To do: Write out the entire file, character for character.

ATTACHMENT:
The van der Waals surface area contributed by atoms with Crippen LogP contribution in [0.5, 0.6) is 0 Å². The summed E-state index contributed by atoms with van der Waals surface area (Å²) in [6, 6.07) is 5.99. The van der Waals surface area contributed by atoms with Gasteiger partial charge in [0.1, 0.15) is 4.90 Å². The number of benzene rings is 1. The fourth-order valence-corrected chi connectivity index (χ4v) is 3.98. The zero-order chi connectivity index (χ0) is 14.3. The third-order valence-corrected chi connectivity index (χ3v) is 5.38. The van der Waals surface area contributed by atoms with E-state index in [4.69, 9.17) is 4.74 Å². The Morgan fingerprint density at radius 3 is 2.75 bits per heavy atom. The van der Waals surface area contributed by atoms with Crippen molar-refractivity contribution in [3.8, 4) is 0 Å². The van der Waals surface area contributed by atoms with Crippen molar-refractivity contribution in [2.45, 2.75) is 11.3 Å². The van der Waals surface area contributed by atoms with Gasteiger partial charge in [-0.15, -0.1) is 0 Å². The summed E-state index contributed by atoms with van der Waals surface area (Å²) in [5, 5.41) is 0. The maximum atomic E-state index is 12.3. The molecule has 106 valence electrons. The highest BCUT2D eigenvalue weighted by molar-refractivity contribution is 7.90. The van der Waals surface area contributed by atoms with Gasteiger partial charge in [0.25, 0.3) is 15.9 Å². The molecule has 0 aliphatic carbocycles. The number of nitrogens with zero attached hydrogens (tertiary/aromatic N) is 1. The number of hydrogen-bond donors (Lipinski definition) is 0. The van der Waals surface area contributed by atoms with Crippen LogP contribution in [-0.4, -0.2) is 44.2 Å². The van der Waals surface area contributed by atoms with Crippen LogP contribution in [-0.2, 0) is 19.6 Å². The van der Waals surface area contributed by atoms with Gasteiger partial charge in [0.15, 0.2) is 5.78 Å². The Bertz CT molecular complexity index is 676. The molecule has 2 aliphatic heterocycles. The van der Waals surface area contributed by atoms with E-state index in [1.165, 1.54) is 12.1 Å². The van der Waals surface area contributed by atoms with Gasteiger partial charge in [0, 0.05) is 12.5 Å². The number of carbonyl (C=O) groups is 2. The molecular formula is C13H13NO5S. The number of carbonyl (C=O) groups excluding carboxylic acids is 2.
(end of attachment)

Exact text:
The van der Waals surface area contributed by atoms with Crippen LogP contribution in [0.5, 0.6) is 0 Å². The summed E-state index contributed by atoms with van der Waals surface area (Å²) in [6, 6.07) is 5.99. The van der Waals surface area contributed by atoms with Gasteiger partial charge in [0.1, 0.15) is 4.90 Å². The number of benzene rings is 1. The fourth-order valence-corrected chi connectivity index (χ4v) is 3.98. The zero-order chi connectivity index (χ0) is 14.3. The third-order valence-corrected chi connectivity index (χ3v) is 5.38. The van der Waals surface area contributed by atoms with E-state index in [4.69, 9.17) is 4.74 Å². The Morgan fingerprint density at radius 3 is 2.75 bits per heavy atom. The van der Waals surface area contributed by atoms with Crippen molar-refractivity contribution in [3.8, 4) is 0 Å². The van der Waals surface area contributed by atoms with Crippen molar-refractivity contribution in [2.45, 2.75) is 11.3 Å². The van der Waals surface area contributed by atoms with Gasteiger partial charge in [-0.15, -0.1) is 0 Å². The summed E-state index contributed by atoms with van der Waals surface area (Å²) in [5, 5.41) is 0. The maximum atomic E-state index is 12.3. The molecule has 106 valence electrons. The highest BCUT2D eigenvalue weighted by molar-refractivity contribution is 7.90. The van der Waals surface area contributed by atoms with Gasteiger partial charge in [0.25, 0.3) is 15.9 Å². The molecule has 0 aliphatic carbocycles. The number of nitrogens with zero attached hydrogens (tertiary/aromatic N) is 1. The number of hydrogen-bond donors (Lipinski definition) is 0. The van der Waals surface area contributed by atoms with Crippen LogP contribution in [-0.4, -0.2) is 44.2 Å². The van der Waals surface area contributed by atoms with Crippen LogP contribution in [-0.2, 0) is 19.6 Å². The van der Waals surface area contributed by atoms with Gasteiger partial charge in [0.15, 0.2) is 5.78 Å². The Bertz CT molecular complexity index is 676. The molecule has 2 aliphatic heterocycles. The van der Waals surface area contributed by atoms with E-state index in [1.165, 1.54) is 12.1 Å². The van der Waals surface area contributed by atoms with Gasteiger partial charge in [0, 0.05) is 12.5 Å². The number of carbonyl (C=O) groups is 2. The molecular formula is C13H13NO5S. The number of carbonyl (C=O) groups excluding carboxylic acids is 2.